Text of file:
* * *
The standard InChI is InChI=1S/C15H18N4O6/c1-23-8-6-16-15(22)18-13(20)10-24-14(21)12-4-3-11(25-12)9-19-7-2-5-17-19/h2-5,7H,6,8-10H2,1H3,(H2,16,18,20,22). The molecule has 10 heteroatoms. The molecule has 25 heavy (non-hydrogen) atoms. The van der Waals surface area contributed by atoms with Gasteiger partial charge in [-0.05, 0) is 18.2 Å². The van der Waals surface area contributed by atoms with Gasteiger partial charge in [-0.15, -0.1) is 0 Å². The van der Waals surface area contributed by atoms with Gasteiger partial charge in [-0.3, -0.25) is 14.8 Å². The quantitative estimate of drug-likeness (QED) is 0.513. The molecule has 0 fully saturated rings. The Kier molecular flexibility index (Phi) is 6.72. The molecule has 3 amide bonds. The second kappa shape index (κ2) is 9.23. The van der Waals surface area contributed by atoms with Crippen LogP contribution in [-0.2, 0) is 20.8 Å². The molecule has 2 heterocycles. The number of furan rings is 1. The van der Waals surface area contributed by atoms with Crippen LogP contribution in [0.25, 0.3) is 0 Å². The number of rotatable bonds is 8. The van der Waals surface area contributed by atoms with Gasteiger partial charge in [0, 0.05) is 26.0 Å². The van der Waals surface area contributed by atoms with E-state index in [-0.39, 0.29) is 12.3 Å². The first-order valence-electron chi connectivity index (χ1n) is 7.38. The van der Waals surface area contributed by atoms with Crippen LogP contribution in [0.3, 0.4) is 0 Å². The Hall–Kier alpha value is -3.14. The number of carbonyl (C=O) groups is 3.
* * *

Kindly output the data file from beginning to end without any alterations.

The standard InChI is InChI=1S/C15H18N4O6/c1-23-8-6-16-15(22)18-13(20)10-24-14(21)12-4-3-11(25-12)9-19-7-2-5-17-19/h2-5,7H,6,8-10H2,1H3,(H2,16,18,20,22). The molecule has 10 heteroatoms. The molecule has 25 heavy (non-hydrogen) atoms. The van der Waals surface area contributed by atoms with Gasteiger partial charge in [-0.05, 0) is 18.2 Å². The van der Waals surface area contributed by atoms with Gasteiger partial charge in [-0.15, -0.1) is 0 Å². The van der Waals surface area contributed by atoms with Gasteiger partial charge in [-0.3, -0.25) is 14.8 Å². The quantitative estimate of drug-likeness (QED) is 0.513. The molecule has 0 fully saturated rings. The Kier molecular flexibility index (Phi) is 6.72. The molecule has 3 amide bonds. The second kappa shape index (κ2) is 9.23. The van der Waals surface area contributed by atoms with Crippen LogP contribution in [-0.2, 0) is 20.8 Å². The molecule has 2 heterocycles. The number of furan rings is 1. The van der Waals surface area contributed by atoms with Crippen LogP contribution in [0.25, 0.3) is 0 Å². The number of rotatable bonds is 8. The van der Waals surface area contributed by atoms with Gasteiger partial charge in [0, 0.05) is 26.0 Å². The van der Waals surface area contributed by atoms with E-state index in [-0.39, 0.29) is 12.3 Å². The first-order valence-electron chi connectivity index (χ1n) is 7.38. The van der Waals surface area contributed by atoms with Crippen LogP contribution in [0.3, 0.4) is 0 Å². The Hall–Kier alpha value is -3.14. The number of carbonyl (C=O) groups is 3.